Water FootprintNo matter the place — California’s Central Valley, southern Nevada, the Colorado River, the Southern Plains — water is harder to find across much of the West. And, with energy demand and populations growing, once-unfathomable choices about water pricing and the future of agriculture are unavoidable.

(Peyton Fleming, Squeezing Blood From the Desert: The West Grapples With Less Water, writing for Think Progress.org)

Water has been on the sustainability agenda for many years, but this article  brings in to stark focus the reality of declining availability of fresh water in North America.

It raises the question, could water shortages prove a risk to your businesses, either in their operations or supply chain? Reducing water consumption is not just an environmental issue, it is a real and present business issue.

Think about the following questions.

Physical risk: is there a possibility of a freshwater shortage in your supply chain or own operations?

Reputational risk: can you answer questions from the public about whether the company is addressing sustainable and equitable water use?

Regulatory risk: would any increases in governmental interference and regulation about water use affect you?

Financial risk: could any of the above translate into increased costs and/or reduced revenues?

Reducing the water footprint in your supply chain should be part of any sustainability strategy, just like reducing the carbon footprint. In fact, it may move higher up the agenda as impacts of freshwater scarcity and pollution will be more obvious in the short term and therefore more liable to tougher regulation.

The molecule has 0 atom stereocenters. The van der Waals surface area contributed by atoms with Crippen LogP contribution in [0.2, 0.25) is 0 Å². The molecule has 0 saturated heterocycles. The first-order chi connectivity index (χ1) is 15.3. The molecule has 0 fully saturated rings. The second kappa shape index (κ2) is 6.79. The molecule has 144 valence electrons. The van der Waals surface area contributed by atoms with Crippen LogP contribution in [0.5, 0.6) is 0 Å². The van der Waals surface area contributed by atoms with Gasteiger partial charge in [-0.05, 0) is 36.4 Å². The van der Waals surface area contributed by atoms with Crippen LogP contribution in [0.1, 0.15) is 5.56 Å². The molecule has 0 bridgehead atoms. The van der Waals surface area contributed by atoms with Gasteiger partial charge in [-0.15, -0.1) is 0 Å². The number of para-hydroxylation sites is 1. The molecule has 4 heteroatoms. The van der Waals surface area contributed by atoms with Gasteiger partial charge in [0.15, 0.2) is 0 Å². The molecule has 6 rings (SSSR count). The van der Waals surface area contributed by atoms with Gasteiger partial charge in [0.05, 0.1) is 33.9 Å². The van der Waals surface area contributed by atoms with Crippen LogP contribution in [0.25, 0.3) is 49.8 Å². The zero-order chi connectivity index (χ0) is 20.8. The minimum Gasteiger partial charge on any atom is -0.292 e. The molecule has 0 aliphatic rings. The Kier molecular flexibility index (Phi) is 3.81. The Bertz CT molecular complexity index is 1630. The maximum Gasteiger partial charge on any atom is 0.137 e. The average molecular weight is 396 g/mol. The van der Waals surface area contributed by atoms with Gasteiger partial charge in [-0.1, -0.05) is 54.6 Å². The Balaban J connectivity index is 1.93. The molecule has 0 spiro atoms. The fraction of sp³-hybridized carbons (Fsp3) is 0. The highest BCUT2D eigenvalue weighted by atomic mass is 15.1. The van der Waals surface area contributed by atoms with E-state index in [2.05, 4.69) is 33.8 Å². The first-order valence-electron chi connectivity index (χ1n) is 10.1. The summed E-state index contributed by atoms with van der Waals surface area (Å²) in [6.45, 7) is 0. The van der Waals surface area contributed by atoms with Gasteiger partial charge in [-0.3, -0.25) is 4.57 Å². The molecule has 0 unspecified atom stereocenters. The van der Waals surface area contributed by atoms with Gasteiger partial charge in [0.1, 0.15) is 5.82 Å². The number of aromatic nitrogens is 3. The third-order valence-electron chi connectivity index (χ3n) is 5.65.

As with carbon emissions, when companies start looking into their  supply-chain water footprint, many will discover that it is much larger than their operational water footprint. As a result, it may be more cost effective to shift investments from efforts to reduce their operational water use to efforts to reduce their supply-chain water exposure and the associated risks.

Try to find details on where and when water is used in your supply chain. This information can be used as input to a detailed water footprint sustainability assessment, to identify the environmental, social and economic impacts and to find out associated business risks. Don’t just look at water withdrawals however. Return flows can be reused, so it makes sense to also look at consumptive use – non-returnable use.

Also, be aware that meeting grey water emission standards is not always the whole story. Looking at how effluents actually result in reduced assimilation capacity of ambient freshwater bodies and at business risks associated to that gives a fuller picture.

Setting targets, benchmarking, certification and water footprint reporting are all steps that will help manage your water footprint – exactly as you would manage your carbon footprint.  And also just like carbon emissions your company can cut its supply-chain water footprint through better communication and engagement with your existing and potential suppliers.

Tom Bowers

President, Virescent Consultants Ltd


 

Tom Bowers

Tom is an environmental and life cycle analyst and a supply-management advocate. He believes that Purchasers are in a great position to deliver sustainability goals and objectives for all types of organization. He has worked for over 10 years in Policy and Research in government, the 3rd sector and private sector. More importantly, he has a wealth of ideas to share with the supply chain profession.

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